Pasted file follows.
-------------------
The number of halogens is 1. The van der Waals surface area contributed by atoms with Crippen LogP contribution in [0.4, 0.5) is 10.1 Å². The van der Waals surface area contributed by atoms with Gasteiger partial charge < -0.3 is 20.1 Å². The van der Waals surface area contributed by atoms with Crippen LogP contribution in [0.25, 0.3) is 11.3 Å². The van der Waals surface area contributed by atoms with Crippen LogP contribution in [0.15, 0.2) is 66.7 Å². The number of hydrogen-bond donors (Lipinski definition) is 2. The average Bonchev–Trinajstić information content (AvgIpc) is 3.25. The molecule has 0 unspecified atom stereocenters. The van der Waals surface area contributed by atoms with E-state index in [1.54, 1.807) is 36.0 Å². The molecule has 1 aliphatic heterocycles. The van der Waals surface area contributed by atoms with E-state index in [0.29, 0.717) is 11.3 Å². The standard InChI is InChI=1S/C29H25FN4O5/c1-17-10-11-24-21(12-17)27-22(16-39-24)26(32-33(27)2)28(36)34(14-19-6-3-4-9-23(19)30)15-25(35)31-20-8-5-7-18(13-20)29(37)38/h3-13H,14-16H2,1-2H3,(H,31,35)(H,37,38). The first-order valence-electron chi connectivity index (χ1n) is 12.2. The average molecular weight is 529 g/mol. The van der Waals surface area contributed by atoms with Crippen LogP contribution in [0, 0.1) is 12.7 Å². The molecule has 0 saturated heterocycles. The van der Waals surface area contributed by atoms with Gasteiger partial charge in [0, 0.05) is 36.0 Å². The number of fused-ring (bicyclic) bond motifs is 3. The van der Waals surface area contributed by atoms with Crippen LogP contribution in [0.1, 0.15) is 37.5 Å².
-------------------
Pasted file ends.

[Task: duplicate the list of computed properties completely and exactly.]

The number of halogens is 1. The van der Waals surface area contributed by atoms with Crippen LogP contribution in [0.4, 0.5) is 10.1 Å². The van der Waals surface area contributed by atoms with Gasteiger partial charge < -0.3 is 20.1 Å². The van der Waals surface area contributed by atoms with Crippen LogP contribution in [0.25, 0.3) is 11.3 Å². The van der Waals surface area contributed by atoms with Crippen LogP contribution in [0.15, 0.2) is 66.7 Å². The number of hydrogen-bond donors (Lipinski definition) is 2. The average Bonchev–Trinajstić information content (AvgIpc) is 3.25. The molecule has 0 unspecified atom stereocenters. The van der Waals surface area contributed by atoms with E-state index in [1.54, 1.807) is 36.0 Å². The molecule has 1 aliphatic heterocycles. The van der Waals surface area contributed by atoms with E-state index in [0.29, 0.717) is 11.3 Å². The standard InChI is InChI=1S/C29H25FN4O5/c1-17-10-11-24-21(12-17)27-22(16-39-24)26(32-33(27)2)28(36)34(14-19-6-3-4-9-23(19)30)15-25(35)31-20-8-5-7-18(13-20)29(37)38/h3-13H,14-16H2,1-2H3,(H,31,35)(H,37,38). The first-order valence-electron chi connectivity index (χ1n) is 12.2. The average molecular weight is 529 g/mol. The van der Waals surface area contributed by atoms with Crippen LogP contribution in [0, 0.1) is 12.7 Å². The molecule has 0 saturated heterocycles. The van der Waals surface area contributed by atoms with Gasteiger partial charge in [0, 0.05) is 36.0 Å². The number of fused-ring (bicyclic) bond motifs is 3. The van der Waals surface area contributed by atoms with Crippen LogP contribution in [0.1, 0.15) is 37.5 Å².